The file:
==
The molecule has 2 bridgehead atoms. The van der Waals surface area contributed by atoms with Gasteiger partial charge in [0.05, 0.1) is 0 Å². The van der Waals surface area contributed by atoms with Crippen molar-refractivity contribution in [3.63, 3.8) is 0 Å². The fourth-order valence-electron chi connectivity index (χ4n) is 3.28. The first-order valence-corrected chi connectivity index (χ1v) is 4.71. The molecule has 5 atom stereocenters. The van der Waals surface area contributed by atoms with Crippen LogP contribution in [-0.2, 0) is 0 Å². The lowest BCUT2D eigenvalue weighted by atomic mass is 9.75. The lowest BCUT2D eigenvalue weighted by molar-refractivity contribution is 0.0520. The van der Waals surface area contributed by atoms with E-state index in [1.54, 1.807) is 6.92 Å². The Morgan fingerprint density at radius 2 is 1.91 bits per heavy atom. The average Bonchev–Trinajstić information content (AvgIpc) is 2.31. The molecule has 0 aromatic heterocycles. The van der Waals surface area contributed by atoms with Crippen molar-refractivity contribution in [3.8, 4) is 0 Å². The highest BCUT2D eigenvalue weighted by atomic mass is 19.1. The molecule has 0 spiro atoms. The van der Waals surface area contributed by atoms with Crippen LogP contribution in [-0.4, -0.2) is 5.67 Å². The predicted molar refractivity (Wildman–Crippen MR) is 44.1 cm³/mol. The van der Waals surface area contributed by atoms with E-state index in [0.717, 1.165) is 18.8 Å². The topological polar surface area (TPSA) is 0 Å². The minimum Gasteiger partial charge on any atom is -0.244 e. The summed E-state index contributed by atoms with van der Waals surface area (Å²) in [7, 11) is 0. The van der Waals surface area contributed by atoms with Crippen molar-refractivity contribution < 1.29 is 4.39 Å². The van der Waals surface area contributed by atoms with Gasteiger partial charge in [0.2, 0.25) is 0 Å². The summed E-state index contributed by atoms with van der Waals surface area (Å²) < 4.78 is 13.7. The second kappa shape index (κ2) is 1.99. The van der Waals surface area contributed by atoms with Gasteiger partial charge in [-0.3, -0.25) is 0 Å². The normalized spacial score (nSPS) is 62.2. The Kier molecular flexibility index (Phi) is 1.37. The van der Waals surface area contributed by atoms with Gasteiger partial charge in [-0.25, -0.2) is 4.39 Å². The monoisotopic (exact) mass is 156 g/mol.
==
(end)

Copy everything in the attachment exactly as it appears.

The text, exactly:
The molecule has 2 bridgehead atoms. The van der Waals surface area contributed by atoms with Gasteiger partial charge in [0.05, 0.1) is 0 Å². The van der Waals surface area contributed by atoms with Crippen molar-refractivity contribution in [3.63, 3.8) is 0 Å². The fourth-order valence-electron chi connectivity index (χ4n) is 3.28. The first-order valence-corrected chi connectivity index (χ1v) is 4.71. The molecule has 5 atom stereocenters. The van der Waals surface area contributed by atoms with Crippen LogP contribution in [-0.2, 0) is 0 Å². The lowest BCUT2D eigenvalue weighted by atomic mass is 9.75. The lowest BCUT2D eigenvalue weighted by molar-refractivity contribution is 0.0520. The van der Waals surface area contributed by atoms with E-state index in [1.54, 1.807) is 6.92 Å². The Morgan fingerprint density at radius 2 is 1.91 bits per heavy atom. The average Bonchev–Trinajstić information content (AvgIpc) is 2.31. The molecule has 0 aromatic heterocycles. The van der Waals surface area contributed by atoms with Crippen molar-refractivity contribution in [3.8, 4) is 0 Å². The highest BCUT2D eigenvalue weighted by atomic mass is 19.1. The molecule has 0 spiro atoms. The van der Waals surface area contributed by atoms with Crippen LogP contribution in [-0.4, -0.2) is 5.67 Å². The predicted molar refractivity (Wildman–Crippen MR) is 44.1 cm³/mol. The van der Waals surface area contributed by atoms with E-state index in [0.717, 1.165) is 18.8 Å². The topological polar surface area (TPSA) is 0 Å². The minimum Gasteiger partial charge on any atom is -0.244 e. The summed E-state index contributed by atoms with van der Waals surface area (Å²) in [7, 11) is 0. The van der Waals surface area contributed by atoms with Crippen molar-refractivity contribution < 1.29 is 4.39 Å². The van der Waals surface area contributed by atoms with Gasteiger partial charge in [0.2, 0.25) is 0 Å². The summed E-state index contributed by atoms with van der Waals surface area (Å²) < 4.78 is 13.7. The second kappa shape index (κ2) is 1.99. The van der Waals surface area contributed by atoms with Gasteiger partial charge in [-0.3, -0.25) is 0 Å². The normalized spacial score (nSPS) is 62.2. The Kier molecular flexibility index (Phi) is 1.37. The van der Waals surface area contributed by atoms with Gasteiger partial charge in [-0.25, -0.2) is 4.39 Å². The monoisotopic (exact) mass is 156 g/mol.